This project required well-planned engineering and scientific input and has resulted in significant water savings as well as becoming a place of natural beauty, native habitation, and a public outdoor amenity.

From the judges: "The physical and regulatory context of the La Trobe Stormwater Project set a very high bar for the project team, which they cleared in a most beautiful and restorative way."


Henry St House by Eugene Cheah Architecture

This project encompassed a number of elements including fabrication and construction methodology, material choice, internal environmental quality, energy use and the lifecycle of the building.

In keeping with the character of the original weatherboard cottage, this addition is modest in scale and budget.

The structure and cladding of the extension is made almost entirely of one renewable material – laminated hoop pine, which acts as a unifying texture.

From the judges: "Interiors that consider impacts well beyond the site itself in both geography and time are always to be commended. Henry St House holds up the beauty and sustainability of our noble indigenous Hoop Pine, and sets itself up for minimal impacts down through time when its working life comes to an end."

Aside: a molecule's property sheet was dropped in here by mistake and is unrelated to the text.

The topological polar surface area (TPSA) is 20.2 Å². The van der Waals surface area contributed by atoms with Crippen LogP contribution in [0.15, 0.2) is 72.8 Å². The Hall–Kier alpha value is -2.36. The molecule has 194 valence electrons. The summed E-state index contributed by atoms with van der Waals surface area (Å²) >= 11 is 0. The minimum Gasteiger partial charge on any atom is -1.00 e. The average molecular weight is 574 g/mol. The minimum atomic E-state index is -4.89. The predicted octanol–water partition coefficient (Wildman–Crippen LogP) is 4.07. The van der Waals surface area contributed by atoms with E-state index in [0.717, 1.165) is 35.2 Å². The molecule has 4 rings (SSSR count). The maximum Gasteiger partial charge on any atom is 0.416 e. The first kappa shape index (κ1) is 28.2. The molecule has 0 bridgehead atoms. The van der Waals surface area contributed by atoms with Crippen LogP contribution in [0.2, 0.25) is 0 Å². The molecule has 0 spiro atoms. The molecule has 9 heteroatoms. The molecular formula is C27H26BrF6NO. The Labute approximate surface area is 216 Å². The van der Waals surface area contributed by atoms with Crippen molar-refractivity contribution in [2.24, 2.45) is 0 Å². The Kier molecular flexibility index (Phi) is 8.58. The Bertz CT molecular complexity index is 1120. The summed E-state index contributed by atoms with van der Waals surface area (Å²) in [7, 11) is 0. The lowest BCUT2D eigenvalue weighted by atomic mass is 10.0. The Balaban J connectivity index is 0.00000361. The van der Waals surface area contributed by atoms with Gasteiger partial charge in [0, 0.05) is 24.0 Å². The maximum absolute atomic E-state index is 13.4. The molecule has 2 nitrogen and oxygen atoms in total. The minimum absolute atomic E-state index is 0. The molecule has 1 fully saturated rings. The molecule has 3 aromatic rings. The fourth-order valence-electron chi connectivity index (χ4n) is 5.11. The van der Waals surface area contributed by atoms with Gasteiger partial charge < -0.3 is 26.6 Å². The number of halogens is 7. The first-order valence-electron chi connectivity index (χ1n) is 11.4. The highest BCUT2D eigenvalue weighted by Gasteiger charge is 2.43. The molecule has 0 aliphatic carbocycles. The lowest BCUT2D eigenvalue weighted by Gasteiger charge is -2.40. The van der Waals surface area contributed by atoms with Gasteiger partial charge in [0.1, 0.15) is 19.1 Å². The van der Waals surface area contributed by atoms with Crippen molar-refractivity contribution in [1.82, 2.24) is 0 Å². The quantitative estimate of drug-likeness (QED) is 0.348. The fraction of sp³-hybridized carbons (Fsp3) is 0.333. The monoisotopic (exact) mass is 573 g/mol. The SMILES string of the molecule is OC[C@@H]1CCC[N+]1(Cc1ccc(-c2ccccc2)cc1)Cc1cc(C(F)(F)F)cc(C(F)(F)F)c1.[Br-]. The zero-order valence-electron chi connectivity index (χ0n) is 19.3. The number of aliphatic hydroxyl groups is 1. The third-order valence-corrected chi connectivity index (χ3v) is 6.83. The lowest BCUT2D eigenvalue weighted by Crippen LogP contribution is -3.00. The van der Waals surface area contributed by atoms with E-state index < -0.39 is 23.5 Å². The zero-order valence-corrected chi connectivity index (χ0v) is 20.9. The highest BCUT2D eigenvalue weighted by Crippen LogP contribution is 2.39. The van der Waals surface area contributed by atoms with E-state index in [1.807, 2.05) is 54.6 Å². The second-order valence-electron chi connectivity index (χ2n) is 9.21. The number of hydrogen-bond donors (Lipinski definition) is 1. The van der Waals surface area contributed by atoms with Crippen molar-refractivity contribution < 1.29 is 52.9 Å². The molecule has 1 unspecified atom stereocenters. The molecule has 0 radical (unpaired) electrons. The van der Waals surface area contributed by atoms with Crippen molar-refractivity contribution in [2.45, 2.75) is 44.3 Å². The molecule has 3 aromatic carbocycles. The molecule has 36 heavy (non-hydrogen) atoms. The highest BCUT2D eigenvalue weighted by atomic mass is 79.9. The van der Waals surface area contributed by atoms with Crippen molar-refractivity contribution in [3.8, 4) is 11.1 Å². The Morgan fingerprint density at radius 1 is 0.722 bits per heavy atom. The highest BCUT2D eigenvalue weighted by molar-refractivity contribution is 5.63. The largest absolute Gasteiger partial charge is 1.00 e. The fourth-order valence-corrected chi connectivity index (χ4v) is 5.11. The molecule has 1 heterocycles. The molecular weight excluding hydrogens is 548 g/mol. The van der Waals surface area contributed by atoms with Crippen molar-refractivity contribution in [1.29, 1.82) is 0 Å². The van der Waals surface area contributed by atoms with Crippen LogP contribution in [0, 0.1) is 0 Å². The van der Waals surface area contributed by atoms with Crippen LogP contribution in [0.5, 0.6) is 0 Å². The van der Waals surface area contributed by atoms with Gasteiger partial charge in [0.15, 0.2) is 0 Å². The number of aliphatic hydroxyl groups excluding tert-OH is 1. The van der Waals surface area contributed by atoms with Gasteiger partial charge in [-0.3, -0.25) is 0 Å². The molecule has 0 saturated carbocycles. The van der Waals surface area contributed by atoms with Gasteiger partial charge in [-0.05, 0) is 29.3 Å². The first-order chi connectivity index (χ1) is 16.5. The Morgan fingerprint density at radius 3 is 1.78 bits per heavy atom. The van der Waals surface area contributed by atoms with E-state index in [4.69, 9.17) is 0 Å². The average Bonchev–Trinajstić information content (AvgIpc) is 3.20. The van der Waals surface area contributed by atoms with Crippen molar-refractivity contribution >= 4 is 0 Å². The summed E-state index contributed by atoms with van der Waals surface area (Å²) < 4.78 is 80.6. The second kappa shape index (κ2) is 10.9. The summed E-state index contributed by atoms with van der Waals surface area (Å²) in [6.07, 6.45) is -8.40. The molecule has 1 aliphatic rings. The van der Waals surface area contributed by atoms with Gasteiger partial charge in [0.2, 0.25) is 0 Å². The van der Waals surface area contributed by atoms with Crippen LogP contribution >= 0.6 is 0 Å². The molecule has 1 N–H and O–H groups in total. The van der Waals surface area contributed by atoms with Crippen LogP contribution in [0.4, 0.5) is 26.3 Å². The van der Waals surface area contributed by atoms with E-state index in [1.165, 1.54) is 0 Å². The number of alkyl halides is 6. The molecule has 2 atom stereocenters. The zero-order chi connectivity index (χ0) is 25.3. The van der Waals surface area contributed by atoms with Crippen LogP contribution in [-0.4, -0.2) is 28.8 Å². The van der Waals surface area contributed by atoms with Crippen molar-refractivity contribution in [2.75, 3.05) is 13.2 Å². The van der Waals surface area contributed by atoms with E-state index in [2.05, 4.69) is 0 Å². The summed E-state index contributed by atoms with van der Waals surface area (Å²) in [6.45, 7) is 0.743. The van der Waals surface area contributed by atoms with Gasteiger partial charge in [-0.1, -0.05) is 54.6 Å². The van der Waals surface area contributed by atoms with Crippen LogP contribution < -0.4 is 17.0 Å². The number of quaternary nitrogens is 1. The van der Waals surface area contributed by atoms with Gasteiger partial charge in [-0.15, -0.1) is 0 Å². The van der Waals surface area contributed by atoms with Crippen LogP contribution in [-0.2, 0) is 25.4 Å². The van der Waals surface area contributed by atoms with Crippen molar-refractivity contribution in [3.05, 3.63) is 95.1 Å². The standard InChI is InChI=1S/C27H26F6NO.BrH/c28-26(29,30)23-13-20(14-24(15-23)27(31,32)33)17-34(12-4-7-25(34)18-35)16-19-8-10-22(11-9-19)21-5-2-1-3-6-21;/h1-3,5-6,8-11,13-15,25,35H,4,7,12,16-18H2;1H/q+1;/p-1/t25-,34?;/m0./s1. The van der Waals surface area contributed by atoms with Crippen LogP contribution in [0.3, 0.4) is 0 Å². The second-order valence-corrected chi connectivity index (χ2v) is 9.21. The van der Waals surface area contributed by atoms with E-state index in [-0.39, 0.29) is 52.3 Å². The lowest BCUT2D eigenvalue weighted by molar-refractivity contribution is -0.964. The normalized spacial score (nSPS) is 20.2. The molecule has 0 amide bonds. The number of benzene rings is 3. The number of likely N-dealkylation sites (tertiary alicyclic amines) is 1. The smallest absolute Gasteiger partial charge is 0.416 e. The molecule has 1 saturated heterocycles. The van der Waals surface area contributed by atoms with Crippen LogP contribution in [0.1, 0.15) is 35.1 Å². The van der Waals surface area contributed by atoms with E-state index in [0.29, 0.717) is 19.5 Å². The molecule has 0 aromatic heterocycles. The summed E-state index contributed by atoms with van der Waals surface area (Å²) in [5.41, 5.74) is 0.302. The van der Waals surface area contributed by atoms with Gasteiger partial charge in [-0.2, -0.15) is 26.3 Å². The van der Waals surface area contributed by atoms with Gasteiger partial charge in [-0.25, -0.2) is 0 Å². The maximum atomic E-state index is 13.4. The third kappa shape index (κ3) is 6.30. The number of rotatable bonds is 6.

HIGHLY COMMENDED: Steffen Welsch Architects for Continuum.


Adelaide Botanic Gardens Wetland by TCL

The Adelaide Botanic Gardens First Creek Wetland has been described as a fusion of landscape architecture and mechanical and hydrological engineering to cleanse water for reuse.

The Wetland creates an environmentally sustainable precinct, as well as an immersive, educative, sensorial landscape that provides a greater understanding to care more deeply about our present and future use of one of our most precious assets – water.

From the judges: It's easy for east coast people to forget about how water-dependent the rest of Australia is, and Adelaide especially, being at the tail-end of the Murray-Darling Basin. So, a wetland in that environment that invites participation, and elegantly and creatively thumbs its nose at those who show scant regard for the health of the river system, is a project for all Australian's to be very proud of.

HIGHLY COMMENDED:  Randwick’s Permaculture Interpretive Garden, Randwick City Council.


Gen Y Housing by David Barr Architects

Much like in previous years, the west of the country is setting the trend. The Gen Y Demonstration Housing project, located in Western Australia’s suburban White Gum Valley, is a practical demonstration of sustainable, flexible and affordable housing that suit the evolving modern century lifestyle.